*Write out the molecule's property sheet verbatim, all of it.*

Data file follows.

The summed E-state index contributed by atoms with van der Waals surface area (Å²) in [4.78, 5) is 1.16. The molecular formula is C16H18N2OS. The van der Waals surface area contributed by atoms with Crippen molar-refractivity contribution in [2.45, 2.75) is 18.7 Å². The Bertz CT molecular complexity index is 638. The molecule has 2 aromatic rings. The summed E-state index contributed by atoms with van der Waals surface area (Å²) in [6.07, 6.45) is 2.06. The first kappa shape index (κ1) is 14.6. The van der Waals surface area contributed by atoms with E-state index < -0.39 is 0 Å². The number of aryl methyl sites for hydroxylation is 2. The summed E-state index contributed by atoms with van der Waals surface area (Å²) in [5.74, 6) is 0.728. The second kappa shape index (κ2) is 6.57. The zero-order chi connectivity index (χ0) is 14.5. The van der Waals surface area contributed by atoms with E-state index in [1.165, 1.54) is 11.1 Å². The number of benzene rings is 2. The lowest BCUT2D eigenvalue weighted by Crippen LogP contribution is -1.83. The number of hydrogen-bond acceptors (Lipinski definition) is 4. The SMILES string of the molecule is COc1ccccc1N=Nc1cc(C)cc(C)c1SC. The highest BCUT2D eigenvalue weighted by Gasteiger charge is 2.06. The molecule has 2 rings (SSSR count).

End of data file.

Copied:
The summed E-state index contributed by atoms with van der Waals surface area (Å²) in [4.78, 5) is 1.16. The molecular formula is C16H18N2OS. The van der Waals surface area contributed by atoms with Crippen molar-refractivity contribution in [2.45, 2.75) is 18.7 Å². The Bertz CT molecular complexity index is 638. The molecule has 2 aromatic rings. The summed E-state index contributed by atoms with van der Waals surface area (Å²) in [6.07, 6.45) is 2.06. The first kappa shape index (κ1) is 14.6. The van der Waals surface area contributed by atoms with E-state index < -0.39 is 0 Å². The number of aryl methyl sites for hydroxylation is 2. The summed E-state index contributed by atoms with van der Waals surface area (Å²) in [5.74, 6) is 0.728. The second kappa shape index (κ2) is 6.57. The zero-order chi connectivity index (χ0) is 14.5. The van der Waals surface area contributed by atoms with E-state index in [1.165, 1.54) is 11.1 Å². The number of benzene rings is 2. The lowest BCUT2D eigenvalue weighted by Crippen LogP contribution is -1.83. The number of hydrogen-bond acceptors (Lipinski definition) is 4. The SMILES string of the molecule is COc1ccccc1N=Nc1cc(C)cc(C)c1SC. The highest BCUT2D eigenvalue weighted by Gasteiger charge is 2.06. The molecule has 2 rings (SSSR count).